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Daily gunfire making some Twin Cities residents feel like they're "held captive" in their own communities

MINNEAPOLIS — Earlier this year, police warned that this summer would be deadly because of an increase in gun violence — especially with weapons altered to fire like machine guns.

The illegal use of so-called “switches” — devices that turn semi-automatic guns into fully automatic guns — is impacting young people the most. 

On Wednesday night, a 14-year-old boy was shot in the face and another 15-year-old boy was shot in the foot in north Minneapolis. Earlier this week in Brooklyn Park, a north Minneapolis suburb, a 12-year-old boy was shot in the back at a recreation center. 

People living in neighborhoods where gunfire is common say they feel like they’ve become hostages in their own communities. 

Jamil Ford, an award-winning northside architect, lives with an exchange of gunfire at his doorstep almost nightly. He said a shooting Wednesday night happened earlier in the evening than usual. 

“My wife immediately started screaming, yelling, telling the kids, ‘Get down to the basement, Get down to the basement,'” he said.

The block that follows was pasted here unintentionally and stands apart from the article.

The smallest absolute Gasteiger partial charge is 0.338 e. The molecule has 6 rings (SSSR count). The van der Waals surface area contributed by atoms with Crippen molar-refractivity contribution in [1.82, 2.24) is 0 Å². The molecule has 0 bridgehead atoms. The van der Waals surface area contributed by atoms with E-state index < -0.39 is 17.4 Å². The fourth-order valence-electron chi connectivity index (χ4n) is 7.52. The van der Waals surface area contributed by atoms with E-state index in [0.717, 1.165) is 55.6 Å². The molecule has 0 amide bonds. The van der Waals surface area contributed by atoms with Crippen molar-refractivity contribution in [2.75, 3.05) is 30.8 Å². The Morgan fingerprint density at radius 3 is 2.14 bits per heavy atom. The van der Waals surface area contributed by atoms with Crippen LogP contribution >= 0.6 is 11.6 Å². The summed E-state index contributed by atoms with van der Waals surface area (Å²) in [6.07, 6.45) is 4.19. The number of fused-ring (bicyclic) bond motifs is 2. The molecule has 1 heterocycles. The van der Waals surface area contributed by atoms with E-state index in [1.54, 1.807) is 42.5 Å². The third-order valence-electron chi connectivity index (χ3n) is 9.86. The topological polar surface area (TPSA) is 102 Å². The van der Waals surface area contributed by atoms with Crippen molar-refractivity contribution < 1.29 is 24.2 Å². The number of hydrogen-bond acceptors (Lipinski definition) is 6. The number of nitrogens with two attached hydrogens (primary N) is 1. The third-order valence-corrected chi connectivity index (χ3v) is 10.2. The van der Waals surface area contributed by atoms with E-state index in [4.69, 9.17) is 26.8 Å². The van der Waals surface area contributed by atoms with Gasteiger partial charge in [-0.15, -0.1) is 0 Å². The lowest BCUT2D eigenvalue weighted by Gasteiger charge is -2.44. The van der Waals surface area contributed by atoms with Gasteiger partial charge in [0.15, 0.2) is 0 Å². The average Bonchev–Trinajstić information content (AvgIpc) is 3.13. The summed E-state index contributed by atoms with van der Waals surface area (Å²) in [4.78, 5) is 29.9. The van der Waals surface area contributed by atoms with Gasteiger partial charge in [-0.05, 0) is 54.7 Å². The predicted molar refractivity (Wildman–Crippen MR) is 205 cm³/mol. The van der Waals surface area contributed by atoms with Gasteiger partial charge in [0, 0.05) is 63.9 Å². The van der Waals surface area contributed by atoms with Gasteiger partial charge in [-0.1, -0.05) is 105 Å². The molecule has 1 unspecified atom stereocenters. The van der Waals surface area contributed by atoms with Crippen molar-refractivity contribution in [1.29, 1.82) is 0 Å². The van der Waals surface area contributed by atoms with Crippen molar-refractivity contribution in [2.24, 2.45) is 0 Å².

Wednesday night’s shooting sounded like automatic gunfire. The night before that, Ford says he could hear more than 100 rounds fired near the 4th Precinct police station.

Minneapolis police and their various partners, including the BCA, DEA, FBI, ATF, and the Hennepin County Sheriff’s Office, are searching for the illegal guns and the people firing them.

In the last two days, the Greater Minneapolis Safe Summer Initiative recovered more than 27 guns, four of which were fully-automatic. Thirty-four people were arrested.

For Ford and his family, living in an area where gunfire takes place daily has changed the way they live.

“We’re held captive within our own community,” he said. “We can’t go out with the expectations of allowing our kids to have fun.” 

Ford says young people need to feel safe telling authorities who is actively involved in shootings. 

“I talked to a few young guys, and they said, the other guys have the guns, so we need to have a gun,” Ford said. 

He believes the solution to the gun problem lies within the community. 

“It’s about time that men become more relevant in our community, to tell these young men that, ‘Hey, this does not fly, this is not acceptable,'” Ford said. 

He also believes there should be tougher penalties for people caught with altered illegal weapons. 

Source: CBS Minnesota

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